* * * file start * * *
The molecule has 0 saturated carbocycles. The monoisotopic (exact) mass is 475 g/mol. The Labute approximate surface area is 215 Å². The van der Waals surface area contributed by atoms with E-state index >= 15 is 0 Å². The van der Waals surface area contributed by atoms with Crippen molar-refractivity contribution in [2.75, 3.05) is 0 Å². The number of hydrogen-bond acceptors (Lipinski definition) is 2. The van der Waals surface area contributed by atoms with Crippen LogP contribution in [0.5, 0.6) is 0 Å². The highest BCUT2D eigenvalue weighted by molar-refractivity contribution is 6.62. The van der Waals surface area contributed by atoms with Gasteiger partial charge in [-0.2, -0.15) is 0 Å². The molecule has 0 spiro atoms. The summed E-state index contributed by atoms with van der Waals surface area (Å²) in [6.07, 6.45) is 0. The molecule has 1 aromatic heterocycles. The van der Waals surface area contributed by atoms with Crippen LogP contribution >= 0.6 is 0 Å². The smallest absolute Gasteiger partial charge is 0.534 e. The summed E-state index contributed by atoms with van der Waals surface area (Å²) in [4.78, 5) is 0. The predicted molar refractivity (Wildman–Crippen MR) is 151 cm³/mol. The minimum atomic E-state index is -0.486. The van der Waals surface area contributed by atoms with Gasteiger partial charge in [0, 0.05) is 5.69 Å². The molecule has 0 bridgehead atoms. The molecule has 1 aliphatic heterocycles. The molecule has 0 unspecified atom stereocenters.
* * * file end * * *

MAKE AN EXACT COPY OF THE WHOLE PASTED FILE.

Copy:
The molecule has 0 saturated carbocycles. The monoisotopic (exact) mass is 475 g/mol. The Labute approximate surface area is 215 Å². The van der Waals surface area contributed by atoms with E-state index >= 15 is 0 Å². The van der Waals surface area contributed by atoms with Crippen molar-refractivity contribution in [2.75, 3.05) is 0 Å². The number of hydrogen-bond acceptors (Lipinski definition) is 2. The van der Waals surface area contributed by atoms with Crippen LogP contribution in [0.5, 0.6) is 0 Å². The highest BCUT2D eigenvalue weighted by molar-refractivity contribution is 6.62. The van der Waals surface area contributed by atoms with Gasteiger partial charge in [-0.2, -0.15) is 0 Å². The molecule has 0 spiro atoms. The summed E-state index contributed by atoms with van der Waals surface area (Å²) in [6.07, 6.45) is 0. The molecule has 1 aromatic heterocycles. The van der Waals surface area contributed by atoms with Crippen LogP contribution >= 0.6 is 0 Å². The smallest absolute Gasteiger partial charge is 0.534 e. The summed E-state index contributed by atoms with van der Waals surface area (Å²) in [4.78, 5) is 0. The predicted molar refractivity (Wildman–Crippen MR) is 151 cm³/mol. The minimum atomic E-state index is -0.486. The van der Waals surface area contributed by atoms with Gasteiger partial charge in [0, 0.05) is 5.69 Å². The molecule has 0 bridgehead atoms. The molecule has 1 aliphatic heterocycles. The molecule has 0 unspecified atom stereocenters.